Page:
Each year, more than 359,000 cases of cardiac arrest - in which the heart suddenly stops working properly - occur across the United States. In Philadelphia, about 1,100 people died from cardiac arrest just last year.
Many of those out-of-hospital deaths could have been avoided with a simple solution. Hands-only cardiopulmonary resuscitation (CPR) is a lifesaving technique that is useful in many emergencies when someone's heart stops beating, including sudden cardiac arrest or near-drowning. Hands-only doesn't require mouth-to-mouth breaths and has been found to be as effective as conventional CPR for cardiac arrest at home, at work, or in public.
When the heart stops, the lack of oxygenated blood can cause brain damage in only a few minutes, and a person can die in eight to 10 minutes. However, the use of CPR can keep blood flowing to the brain and other vital organs until medical experts arrive and provide treatment that can restore the heart's rhythm.
Hands-only CPR can be done in two easy steps:
Push hard and fast in the center of the chest at a rate of at least 100 compressions per minute.
CPR can often be the difference between life and death. That's why the Philadelphia Regional CPR Awareness Coalition is launching CPR Ready, a campaign designed to dramatically increase the number of individuals in the region who are qualified and willing to perform bystander hands-only CPR, as well as use an automated external defibrillator (AED), which can help restore an abnormally beating heart's rhythm.
Coalition members include the American Heart Association, the American Red Cross, the Children's Hospital of Philadelphia, the CPR/AED Public Awareness and Training Network, the Health Care Improvement Foundation, Independence Blue Cross, Independence Blue Cross Foundation, Penn Medicine, the Philadelphia Fire Department, and the School District of Philadelphia.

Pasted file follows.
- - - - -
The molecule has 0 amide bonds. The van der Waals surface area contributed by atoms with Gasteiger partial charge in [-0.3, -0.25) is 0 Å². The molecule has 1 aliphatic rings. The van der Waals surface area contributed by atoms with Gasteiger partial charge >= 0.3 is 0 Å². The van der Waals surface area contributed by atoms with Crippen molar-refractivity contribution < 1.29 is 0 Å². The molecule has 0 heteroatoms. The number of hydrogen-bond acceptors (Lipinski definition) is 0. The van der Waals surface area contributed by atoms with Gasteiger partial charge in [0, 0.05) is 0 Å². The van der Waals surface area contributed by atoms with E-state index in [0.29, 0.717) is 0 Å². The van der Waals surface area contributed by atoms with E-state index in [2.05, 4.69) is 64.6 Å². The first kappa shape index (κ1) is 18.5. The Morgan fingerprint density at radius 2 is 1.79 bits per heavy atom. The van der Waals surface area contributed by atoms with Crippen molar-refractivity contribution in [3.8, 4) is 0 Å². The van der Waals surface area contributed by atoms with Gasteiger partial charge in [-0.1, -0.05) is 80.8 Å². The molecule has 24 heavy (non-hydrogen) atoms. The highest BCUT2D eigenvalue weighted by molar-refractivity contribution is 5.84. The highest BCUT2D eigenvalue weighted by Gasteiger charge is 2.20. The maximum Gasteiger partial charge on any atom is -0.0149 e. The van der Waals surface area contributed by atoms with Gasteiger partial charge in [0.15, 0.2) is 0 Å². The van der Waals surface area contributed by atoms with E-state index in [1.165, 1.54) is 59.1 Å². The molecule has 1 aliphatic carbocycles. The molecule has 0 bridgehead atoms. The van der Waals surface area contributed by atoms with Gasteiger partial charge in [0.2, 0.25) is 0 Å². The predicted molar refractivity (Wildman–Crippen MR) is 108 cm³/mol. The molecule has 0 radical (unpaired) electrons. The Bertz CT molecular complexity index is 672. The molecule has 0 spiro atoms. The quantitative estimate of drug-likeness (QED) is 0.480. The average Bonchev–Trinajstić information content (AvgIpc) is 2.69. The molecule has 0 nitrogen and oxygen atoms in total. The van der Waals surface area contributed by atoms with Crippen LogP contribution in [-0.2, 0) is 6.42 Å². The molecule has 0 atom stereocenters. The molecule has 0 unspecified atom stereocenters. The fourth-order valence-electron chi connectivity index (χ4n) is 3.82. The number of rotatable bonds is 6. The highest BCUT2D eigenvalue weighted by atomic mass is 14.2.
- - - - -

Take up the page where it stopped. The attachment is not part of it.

It is far more likely a person will survive cardiac arrest if a bystander performs CPR. Unfortunately, studies show that 70 percent of Americans feel helpless to act during a cardiac emergency because they don't know how to properly administer CPR or they're afraid of hurting the victim.
Indeed, 90 percent of people who suffer out-of-hospital cardiac arrests die, according to American Heart Association figures. But CPR, especially if performed immediately, can double or triple a cardiac arrest victim's chance of survival.
Just consider this: At 42 years old, Anthony Radico collapsed while working out at his gym in Upper Darby. He had no history of heart problems, and there was little warning other than some fatigue right before his heart stopped. His rescuer, Amanda Beal, performed CPR on Radico for approximately seven minutes until emergency help arrived. She also set him up for a defibrillator, which the paramedics used four times. Radico is fortunate that Beal was in the right place at the right time and willing to jump in and help.
In Philadelphia, the survival rate for witnessed cardiac arrests is just over 20 percent. By comparison, the equivalent statistic in Seattle is 62 percent.
That's because Seattle - which has one of the highest survival rates in the country - has made it a priority to train its residents to use CPR and to increase AED availability. In fact, Washington state passed a law in 2013 that requires all high school students to get CPR training.
What about Philadelphia's schools? The coalition aims to have CPR/AED education taught in at least half of middle and high schools within the next three years, with a long-term goal of reaching all middle and high schools in the region. The coalition also aims to triple overall CPR training in the area and double the number of people who could provide CPR after witnessing a cardiac arrest.
Visit heart.org/handsonlycpr to find CPR training or to watch a one-minute hands-only CPR instructional video and share it with the important people in your life. Get involved today and save a life.
Daniel J. Hilferty is the president and CEO of Independence Blue Cross. email@example.com
Kenneth Margulies, M.D., is a professor and cardiologist at Penn Medicine and the president of the American Heart Association's Southeastern Pennsylvania Board. firstname.lastname@example.org